«To each epoch, its art. To art, its freedom.» (Der Zeit ihre Kunst. Der Kunst ihre Freiheit.)
This motto, which is displayed on the frontage of the Secession House built by J .M. Olbrich in Vienna in 1898, shows the desire to which Art Nouveau was the response: the desire to break away from imitating styles of the past, to develop an art that reflected the sensitivities and way of life of a particular society, the extreme individuality of the artist dreaming of inventing an original language that would ensure the absolute harmony of the ornamentation of life.
The private home became the framework for an aesthetic experience for a new middle class with its newly acquired wealth in commercial or indus trial enterprises. Art Nouveau was thus adopted by progressive people who took care to assert their modernity before it became widespread throughout all social classes or a transient fashion item. The word was spread by images displayed in decorative arts magazines and in commerce (department stores or 'magasins d'art').
Art Nouveau transformed the object, whether it was produced by a craftsman with traditional knowledge handed down over centuries or by industry. ln the second half of the century there was intense debate between the supporters of the craftsman and those in favour of the first steps taken in indus trial design. Henry Van de Velde, who 'converted' to the decorative arts in 1893 and was artistic adviser for industry and craft in Weimar in 1901, claimed to be the first to come out in defence of the machine (Déblaiement d'art, 1894), proclaiming that it would one day be the start of a new aesthetic.
There are numerous facets to Art Nouveau: from the exuberant ornamentation of Gaudi in Spain to the rustic simplicity of Serrurier-Bovy or the Japanese style of Mackintosh in Glasgow. The style was born, developed and died between 1893 and 1910. Ini¬tially based on the use of the arabesque and naturalist decoration, by the turn of the century it was gradually becoming more geometric. Just as a plant could be adapted more or less faithfully, the abstract curve expressed vital energy, growth and blossoming. To study the plant was also to understand the constructional system behind architecture as well as the object. Collections of models abound, bearing evocative titles such as L'étude de la plante, son application aux industries d'art ('The study of the plant, its application ta the art industries') by Maurice Pillard -Verneuil (1900).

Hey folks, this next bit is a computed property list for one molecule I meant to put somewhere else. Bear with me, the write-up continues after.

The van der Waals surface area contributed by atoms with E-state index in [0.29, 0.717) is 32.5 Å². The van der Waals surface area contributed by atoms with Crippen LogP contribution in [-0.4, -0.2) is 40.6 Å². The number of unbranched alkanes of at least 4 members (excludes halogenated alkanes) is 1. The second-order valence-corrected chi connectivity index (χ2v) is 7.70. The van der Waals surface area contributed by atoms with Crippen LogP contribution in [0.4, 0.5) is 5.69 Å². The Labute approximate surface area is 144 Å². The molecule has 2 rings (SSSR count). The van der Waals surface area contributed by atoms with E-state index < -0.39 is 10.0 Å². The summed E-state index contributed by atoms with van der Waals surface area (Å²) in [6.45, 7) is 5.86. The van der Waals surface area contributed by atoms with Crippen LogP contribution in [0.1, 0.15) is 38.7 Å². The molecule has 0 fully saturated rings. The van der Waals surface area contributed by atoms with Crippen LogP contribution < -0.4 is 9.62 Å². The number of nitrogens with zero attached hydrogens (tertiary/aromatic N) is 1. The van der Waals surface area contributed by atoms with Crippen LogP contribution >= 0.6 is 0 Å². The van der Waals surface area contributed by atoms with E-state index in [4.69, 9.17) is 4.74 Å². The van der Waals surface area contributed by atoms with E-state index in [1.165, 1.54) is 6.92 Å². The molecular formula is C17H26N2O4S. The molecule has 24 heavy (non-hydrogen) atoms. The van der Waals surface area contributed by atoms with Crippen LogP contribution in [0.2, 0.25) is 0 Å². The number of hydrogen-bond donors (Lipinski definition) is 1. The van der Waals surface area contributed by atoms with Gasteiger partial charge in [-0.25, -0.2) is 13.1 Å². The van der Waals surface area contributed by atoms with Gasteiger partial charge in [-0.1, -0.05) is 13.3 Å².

Art Nouveau aimed to embellish life's setting for both aesthetic and moral reasons. The competition to furnish workers' homes as part of the Liège Exhibition in 1905 demonstrates the wish felt at the time to give the worker a home worth coming back to. Commenting on the interior by Serrurier-Bovy, Jules Destrée evoked an 'impression of freshness, of health, joy and energy', Art Nouveau being seen as an antidote to the temptations of the 'bar'. Ten years earlier, Horta's construction of the Maison du Peuple also had a philanthropic aim: to open up an airy, light-filled space to people living in the slums. The choice of the Workers' Party also had its origins in the quest for a style that would deter the conservative middle classes.